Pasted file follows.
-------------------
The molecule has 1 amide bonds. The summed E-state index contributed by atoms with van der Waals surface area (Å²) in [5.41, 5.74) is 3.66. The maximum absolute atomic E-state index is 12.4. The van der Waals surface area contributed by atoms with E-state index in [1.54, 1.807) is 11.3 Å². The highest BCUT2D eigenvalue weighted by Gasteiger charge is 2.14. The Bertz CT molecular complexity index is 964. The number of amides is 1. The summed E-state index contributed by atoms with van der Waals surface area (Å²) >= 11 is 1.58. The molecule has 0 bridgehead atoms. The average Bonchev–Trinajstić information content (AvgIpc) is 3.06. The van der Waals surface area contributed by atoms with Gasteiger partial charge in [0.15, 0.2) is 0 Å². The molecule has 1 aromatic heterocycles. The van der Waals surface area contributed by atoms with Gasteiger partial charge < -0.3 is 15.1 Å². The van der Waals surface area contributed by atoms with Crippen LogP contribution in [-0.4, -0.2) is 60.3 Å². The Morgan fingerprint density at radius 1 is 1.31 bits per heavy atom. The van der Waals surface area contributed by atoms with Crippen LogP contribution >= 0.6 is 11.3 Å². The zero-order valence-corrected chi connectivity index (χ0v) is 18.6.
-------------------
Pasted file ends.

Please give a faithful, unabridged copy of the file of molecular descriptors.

The molecule has 1 amide bonds. The summed E-state index contributed by atoms with van der Waals surface area (Å²) in [5.41, 5.74) is 3.66. The maximum absolute atomic E-state index is 12.4. The van der Waals surface area contributed by atoms with E-state index in [1.54, 1.807) is 11.3 Å². The highest BCUT2D eigenvalue weighted by Gasteiger charge is 2.14. The Bertz CT molecular complexity index is 964. The number of amides is 1. The summed E-state index contributed by atoms with van der Waals surface area (Å²) >= 11 is 1.58. The molecule has 0 bridgehead atoms. The average Bonchev–Trinajstić information content (AvgIpc) is 3.06. The van der Waals surface area contributed by atoms with Gasteiger partial charge in [0.15, 0.2) is 0 Å². The molecule has 1 aromatic heterocycles. The van der Waals surface area contributed by atoms with Gasteiger partial charge < -0.3 is 15.1 Å². The van der Waals surface area contributed by atoms with Crippen LogP contribution in [-0.4, -0.2) is 60.3 Å². The Morgan fingerprint density at radius 1 is 1.31 bits per heavy atom. The van der Waals surface area contributed by atoms with Crippen LogP contribution >= 0.6 is 11.3 Å². The zero-order valence-corrected chi connectivity index (χ0v) is 18.6.